PITTSBURG — PHS theatre, band and stagecraft, just came back from internationals, and have the community to thank, they said.
In November, Greg Shaw’s Music Rep Theatre class, Cooper Neil’s Jazz Band class, along with Chuck Boyle’s stagecraft class began working on “Urinetown,” a satirical comedy set in a future where a massive water shortage has hit the world resulting in the townsfolk having to pay fees to use the bathroom — which are regularly hiked up.
After success at the state level, the cast was selected to perform at the International Thespian Festival in Lincoln, Nebraska, which they just came back from. The troupe was one out of 11 groups nationwide selected to perform at the festival.
This trip, however, was a bit on the expensive side with a cost $800 per student.
For 46 students, plus adults, it was going to cost them $45,000 to go to the week long event. They had a little less than six months to pull the funds together.
What once was practice in the classroom during the school day, turned into an almost year long adventure to make it to the festival which included fundraisers — which also served as extra practice time before the big day.
To raise money students performed the musical for the public, they also hosted “Evening with the Stars,” which is a cabaret-style event with entertainment and food. They also performed bits and pieces during community events. Local businesses also contributed a portion of their profits throughout the spring.
With the help of the community the students made their goal and even raised an additional $5,000 to rent a charter bus.
“It was just tremendous our community supported these kids and our program 100 percent,” Shaw said. “It’s remarkable to have raised the amount of money that we did allowing all of our kids to go without personal money spent.”
Shaw said it was a huge effort on everyone's part.
“I think it reinforced to the kids how many people are behind them and wanting them to get this once in a lifetime experiences,” he said. “I’m pleased, certainly, to know that I teach in and reside in a community that backs the kids and steps up whenever these kids need something — whatever that is, money resources or time.”
Student actor Aidan Harries agreed and said he was thankful.
“I’m super thankful for the opportunity to go,” he said. “It was a lot of fun and I hope to again next year.”
Hailey Denton, lighting and design crew member, agreed with Aidan and said she was impressed that such a small community could raise so much.
“I’m proud to come from this community,” she said.
He said the students had higher sense of accountability knowing the community has given them such an opportunity through the funds raised.
“They knew they were gifted this, so I think there was a higher accountability to make sure they did it right and did it well,” Shaw said.
Not only did the students have the honor to perform in front of Broadway actors, teachers and students from other schools, they also had an opportunity to learn from them.
They took workshops in theatre related topics — including TV, film, auditioning, dance, choreography, costume, makeup and directing.
“It was a huge success, and the I think the students had realized the opportunity they had to not only perform in front of not only a really great crowd and their peers, but also they went to the workshops and had opportunities to learn more about theatre and acting and technologies,” Shaw said. “Even things for band kids — dialects and puppetry — every aspect of a live performance.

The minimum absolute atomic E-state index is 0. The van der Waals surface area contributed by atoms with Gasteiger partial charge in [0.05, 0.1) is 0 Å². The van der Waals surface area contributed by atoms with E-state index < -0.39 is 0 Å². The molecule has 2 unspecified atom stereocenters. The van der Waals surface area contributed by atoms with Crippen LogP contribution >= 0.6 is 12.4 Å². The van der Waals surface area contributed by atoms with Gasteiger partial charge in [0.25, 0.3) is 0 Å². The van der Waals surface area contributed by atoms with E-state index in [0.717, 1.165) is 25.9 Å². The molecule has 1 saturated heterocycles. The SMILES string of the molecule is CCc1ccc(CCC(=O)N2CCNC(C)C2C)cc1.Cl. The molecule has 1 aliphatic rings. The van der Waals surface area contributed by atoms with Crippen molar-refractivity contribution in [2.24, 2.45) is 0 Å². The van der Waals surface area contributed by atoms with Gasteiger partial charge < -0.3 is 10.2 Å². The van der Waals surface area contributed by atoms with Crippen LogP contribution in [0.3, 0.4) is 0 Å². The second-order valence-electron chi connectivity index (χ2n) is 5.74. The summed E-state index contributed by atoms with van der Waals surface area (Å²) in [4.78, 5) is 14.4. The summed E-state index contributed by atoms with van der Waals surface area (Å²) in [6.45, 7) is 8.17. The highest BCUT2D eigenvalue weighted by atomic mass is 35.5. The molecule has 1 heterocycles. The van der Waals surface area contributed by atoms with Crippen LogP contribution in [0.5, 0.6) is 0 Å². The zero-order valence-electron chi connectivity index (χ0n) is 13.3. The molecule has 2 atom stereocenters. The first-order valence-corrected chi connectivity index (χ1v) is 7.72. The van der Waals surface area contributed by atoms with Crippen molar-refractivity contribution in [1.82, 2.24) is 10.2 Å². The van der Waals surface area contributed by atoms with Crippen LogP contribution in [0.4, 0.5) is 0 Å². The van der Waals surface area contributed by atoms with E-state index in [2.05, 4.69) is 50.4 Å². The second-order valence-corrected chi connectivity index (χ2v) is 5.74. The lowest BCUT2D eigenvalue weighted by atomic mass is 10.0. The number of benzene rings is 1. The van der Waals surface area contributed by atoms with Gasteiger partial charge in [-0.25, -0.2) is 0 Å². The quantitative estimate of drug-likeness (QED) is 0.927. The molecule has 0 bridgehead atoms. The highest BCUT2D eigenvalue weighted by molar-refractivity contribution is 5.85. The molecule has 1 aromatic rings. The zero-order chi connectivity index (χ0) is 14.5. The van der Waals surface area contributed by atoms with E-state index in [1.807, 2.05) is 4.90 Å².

“They had an opportunity to go to a week’s worth of workshops.”
Three students took on solos which they auditioned for during an individual event at Wichita during state. These students were McKenna Shaw, Cassie Hurt-McLarty in Musical Theatre and Miranda Madden in sound design, which all three received superior ratings and qualified for the international level — a first for PHS. At Internationals, McKenna and Cassie scored superior.
As far as winning goes, Shaw said being chosen to perform was the “win.”
The auditorium seated 800 people per show they performed at the festival.
“It was fun because they were a very knowledgeable crowd,” Shaw said. “They were very gracious and appreciative of our work through their applause and laughter and all of that.
“It was a tremendous experience to perform in front of the best of the best.”
Aidan was the character Mr. Cladwell, the lead antagonist and father of lead protagonist.
Aidan said “it meant a lot to be on stage and perform … it means a lot to be able to be on stage like that.”
He said the musical — after almost a year of performing it over and over — is stuck in his head forever more. But this isn’t a bad thing as when it came to the performances the practice came in handy.
“The amount of liveliness in the theater … when people exploded of laughter is undescribable,” he said about being on stage and listening to the crowds’ response.”
Now that it is all over, Aidan said, it is bittersweet because some of his classmates which he has performed with all this time are graduating.
Lighting and design assistant Hailey — 2018 PHS graduate — had to help keep track of all 130 light cues during the performances. Although she was in lighting and design, during the event she visited workshops to develop her other skills, she said.
Denton said she has plans to utilize what she has been taught in the future at Pittsburg State University and later, when she graduates with hopes to be an art therapist.
Band member and Euphonium player Carter Uttley said he had an opportunity to learn about accents and dancing while at the festival.
“It was a great opportunity for all of us as musicians and theatre,” he said. “It was a learning experience that was beneficial for all of our futures.”
— Stephanie Potter is a staff writer at the Morning Sun. She can be emailed at firstname.lastname@example.org or follow her on Twitter @PittStephP and Instagram @stephanie_morningsun.